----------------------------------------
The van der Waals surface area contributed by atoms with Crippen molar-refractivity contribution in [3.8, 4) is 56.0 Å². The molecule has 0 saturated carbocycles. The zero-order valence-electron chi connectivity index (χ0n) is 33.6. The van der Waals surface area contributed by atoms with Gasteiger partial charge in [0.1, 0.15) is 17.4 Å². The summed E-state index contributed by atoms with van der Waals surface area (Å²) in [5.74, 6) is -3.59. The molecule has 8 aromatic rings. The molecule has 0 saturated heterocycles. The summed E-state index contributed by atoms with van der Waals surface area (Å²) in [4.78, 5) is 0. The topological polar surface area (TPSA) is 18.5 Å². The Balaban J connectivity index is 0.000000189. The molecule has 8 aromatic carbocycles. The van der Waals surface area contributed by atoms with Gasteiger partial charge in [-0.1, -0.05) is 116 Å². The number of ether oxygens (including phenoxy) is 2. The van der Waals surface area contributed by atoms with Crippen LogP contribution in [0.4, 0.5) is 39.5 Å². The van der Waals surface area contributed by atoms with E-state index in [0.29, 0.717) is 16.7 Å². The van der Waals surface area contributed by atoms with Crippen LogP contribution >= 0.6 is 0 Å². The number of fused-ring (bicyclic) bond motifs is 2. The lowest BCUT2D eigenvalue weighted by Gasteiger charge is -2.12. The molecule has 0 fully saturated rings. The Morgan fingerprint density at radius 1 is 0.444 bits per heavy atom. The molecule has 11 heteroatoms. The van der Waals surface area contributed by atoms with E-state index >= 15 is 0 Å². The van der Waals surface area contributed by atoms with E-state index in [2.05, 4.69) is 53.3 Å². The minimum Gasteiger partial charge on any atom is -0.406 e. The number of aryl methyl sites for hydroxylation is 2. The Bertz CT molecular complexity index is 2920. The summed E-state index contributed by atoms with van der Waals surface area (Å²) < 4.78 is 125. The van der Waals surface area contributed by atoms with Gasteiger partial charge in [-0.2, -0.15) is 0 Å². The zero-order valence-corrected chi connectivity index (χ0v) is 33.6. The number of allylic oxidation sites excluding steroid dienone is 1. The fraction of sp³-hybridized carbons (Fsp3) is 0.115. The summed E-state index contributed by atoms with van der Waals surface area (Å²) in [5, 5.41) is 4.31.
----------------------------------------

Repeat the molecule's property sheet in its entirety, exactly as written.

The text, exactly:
The van der Waals surface area contributed by atoms with Crippen molar-refractivity contribution in [3.8, 4) is 56.0 Å². The molecule has 0 saturated carbocycles. The zero-order valence-electron chi connectivity index (χ0n) is 33.6. The van der Waals surface area contributed by atoms with Gasteiger partial charge in [0.1, 0.15) is 17.4 Å². The summed E-state index contributed by atoms with van der Waals surface area (Å²) in [5.74, 6) is -3.59. The molecule has 8 aromatic rings. The molecule has 0 saturated heterocycles. The summed E-state index contributed by atoms with van der Waals surface area (Å²) in [4.78, 5) is 0. The topological polar surface area (TPSA) is 18.5 Å². The Balaban J connectivity index is 0.000000189. The molecule has 8 aromatic carbocycles. The van der Waals surface area contributed by atoms with Gasteiger partial charge in [-0.1, -0.05) is 116 Å². The number of ether oxygens (including phenoxy) is 2. The van der Waals surface area contributed by atoms with Crippen LogP contribution in [0.4, 0.5) is 39.5 Å². The van der Waals surface area contributed by atoms with E-state index in [0.29, 0.717) is 16.7 Å². The van der Waals surface area contributed by atoms with Crippen LogP contribution >= 0.6 is 0 Å². The number of fused-ring (bicyclic) bond motifs is 2. The lowest BCUT2D eigenvalue weighted by Gasteiger charge is -2.12. The molecule has 0 fully saturated rings. The Morgan fingerprint density at radius 1 is 0.444 bits per heavy atom. The molecule has 11 heteroatoms. The van der Waals surface area contributed by atoms with E-state index >= 15 is 0 Å². The van der Waals surface area contributed by atoms with E-state index in [2.05, 4.69) is 53.3 Å². The minimum Gasteiger partial charge on any atom is -0.406 e. The number of aryl methyl sites for hydroxylation is 2. The Bertz CT molecular complexity index is 2920. The summed E-state index contributed by atoms with van der Waals surface area (Å²) < 4.78 is 125. The van der Waals surface area contributed by atoms with Gasteiger partial charge in [-0.2, -0.15) is 0 Å². The zero-order valence-corrected chi connectivity index (χ0v) is 33.6. The number of allylic oxidation sites excluding steroid dienone is 1. The fraction of sp³-hybridized carbons (Fsp3) is 0.115. The summed E-state index contributed by atoms with van der Waals surface area (Å²) in [5, 5.41) is 4.31.